When Ruby Taylor set out to start her own business, she was on a mission to prevent a staggering prediction.

“I read that by 2053, African Americans’ median net worth will be zero,” she said. While the average white family has approximately $184,000 in family wealth, according to the Federal Reserve Board, a typical Hispanic family owned $38,000 and a typical Black family owned $23,000 in family wealth.

In 2020, Taylor tapped into her own unwavering optimism and passion for teaching to found Financial Joy School, which uses family game nights, card games, an investment calculator and seminars to equip Black families with tools to build generational wealth.

Taylor’s company is one of nearly 13 million women-owned businesses across the U.S. and part of the growth engine powering a stronger, more inclusive economy. According to recent U.S. Census data, women-owned businesses comprise roughly 21 percent of the small business community, with 1.2 million established companies and are on the rise.

As the U.S. strives for economic recovery from the covid-19 pandemic, women are on the leading edge of the country’s economic growth, despite barriers that have historically prevented their businesses from reaching full potential.

“Thinking about all the resources that a business requires sometimes keeps me up at night,” Taylor said. “It is hard for somebody who doesn’t already have their foot in the door.”

Recent efforts from public and private sectors have provided a financial boost to entrepreneurs. But many organizations are seeing the need for more comprehensive support – offering small business owners greater access to expertise and guidance.

“Very early on, we understood that capital alone wasn’t enough to enable small businesses to bounce back from so much economic disruption,” said Mary Mack, CEO of consumer and small business banking at Wells Fargo. “We intentionally carved out $50 million from our philanthropic Open for Business Fund to focus on widening the type, format and locations where entrepreneurs could find experts ready to help grow their businesses.”

Wells Fargo’s Open for Business Fund is a roughly $420 million national small business recovery effort. It is projected to help nearly 150,000 small businesses and preserve an estimated 250,000 jobs in local communities. Through the Open for Business Fund, Wells Fargo works with community development financial institutions and nonprofits such as Nasdaq Entrepreneurial Center, an organization that is building a better path for entrepreneurs worldwide to grow inclusion, access and knowledge, and to reach the smallest of small businesses.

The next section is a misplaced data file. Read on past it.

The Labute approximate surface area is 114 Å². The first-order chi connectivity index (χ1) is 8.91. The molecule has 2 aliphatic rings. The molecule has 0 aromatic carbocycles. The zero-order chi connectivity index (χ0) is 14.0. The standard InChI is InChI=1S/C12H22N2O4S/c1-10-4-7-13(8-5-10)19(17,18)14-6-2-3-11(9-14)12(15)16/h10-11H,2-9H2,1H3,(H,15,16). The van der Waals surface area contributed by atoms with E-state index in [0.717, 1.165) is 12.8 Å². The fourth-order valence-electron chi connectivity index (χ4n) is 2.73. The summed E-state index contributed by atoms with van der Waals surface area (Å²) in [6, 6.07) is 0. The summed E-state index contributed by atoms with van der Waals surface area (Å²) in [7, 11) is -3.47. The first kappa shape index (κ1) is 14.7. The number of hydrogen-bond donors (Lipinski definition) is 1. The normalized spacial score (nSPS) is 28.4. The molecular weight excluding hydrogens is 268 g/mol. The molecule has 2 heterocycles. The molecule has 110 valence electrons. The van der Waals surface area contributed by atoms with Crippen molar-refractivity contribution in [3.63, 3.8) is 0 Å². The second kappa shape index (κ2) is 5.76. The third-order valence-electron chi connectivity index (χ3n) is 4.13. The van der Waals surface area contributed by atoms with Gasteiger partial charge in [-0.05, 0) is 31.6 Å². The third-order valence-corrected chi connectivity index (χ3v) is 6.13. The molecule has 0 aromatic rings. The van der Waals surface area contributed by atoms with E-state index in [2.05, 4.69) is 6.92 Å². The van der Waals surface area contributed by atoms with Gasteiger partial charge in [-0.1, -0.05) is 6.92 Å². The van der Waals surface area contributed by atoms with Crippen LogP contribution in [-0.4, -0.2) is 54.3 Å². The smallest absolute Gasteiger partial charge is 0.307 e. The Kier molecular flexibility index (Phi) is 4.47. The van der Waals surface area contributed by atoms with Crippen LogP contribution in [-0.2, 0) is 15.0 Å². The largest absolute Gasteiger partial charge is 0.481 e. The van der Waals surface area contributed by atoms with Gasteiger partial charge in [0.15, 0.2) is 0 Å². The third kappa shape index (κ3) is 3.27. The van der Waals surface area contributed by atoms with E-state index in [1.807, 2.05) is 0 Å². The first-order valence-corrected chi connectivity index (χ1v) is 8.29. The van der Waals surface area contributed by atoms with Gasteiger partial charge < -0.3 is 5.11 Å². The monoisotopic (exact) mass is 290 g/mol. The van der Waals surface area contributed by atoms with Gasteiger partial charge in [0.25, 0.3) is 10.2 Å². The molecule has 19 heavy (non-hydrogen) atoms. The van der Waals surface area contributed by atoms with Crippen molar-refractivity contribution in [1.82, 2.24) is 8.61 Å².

“For many small businesses, having access to experts in key areas like marketing, business planning, legal and accounting is the critical turning point to getting back to growth,” said Nicola Corzine, executive director of Nasdaq Entrepreneurial Center. “Pairing access to technical expertise with capital has been key to a thriving small business owner. Especially during covid, we saw an opportunity and a deep need to connect more intentionally with amazing women entrepreneurs who are more isolated than ever before and having to make radical decisions to keep their businesses open in an ever-changing landscape.”

To build beyond capital support, Nasdaq Entrepreneurial Center tapped Wells Fargo funding to start mentoring and providing peer support to women business owners from predominantly underrepresented communities through Milestone Mapping Coaching Circles. In small groups, women entrepreneurs participate in a 12-week-long coach-guided program, where they receive support with business planning, revenue generation, customer leads, marketing and more, helping founders anchor focus to their biggest vision and gain clarity on the key business priority for next quarter.

Each Circle is open to all women-identifying business owners in the U.S. and provides a biweekly opportunity for women entrepreneurs to work through specific challenges, celebrate milestones, attend workshops and connect with small business experts and mentors. Interested participants complete an application and, upon acceptance, are placed in a Circle and matched to certain cohorts based on their challenges.

“Running a business and navigating life’s realities can be a constant challenge,” Corzine said. “As a nonprofit committed to access and equity in entrepreneurship, we are grateful for this opportunity to help 500 women business owners accelerate their personal growth as leaders. The experience empowers them to solve big problems, making their families and communities stronger, positively impacting the economy and giving us hope for a brighter, bolder tomorrow.”

Taylor’s experience with Milestone Circles strengthened her resolve to succeed. She said she is already implementing new ideas, such as increased social content to engage potential clients.

“As an entrepreneur, you don’t always have the time to sit and reflect on your business. It’s always go, go, go,” said Taylor, a current Milestone Circle participant. “Not only does this program give you that time, but it also includes a support system of amazing women. So far I’ve walked away with concrete marketing and social media strategies to promote more brand awareness for my business.”

And as Taylor and other women entrepreneurs grow, so too does a collective effort to create a more prosperous and inclusive U.S. economy.

 

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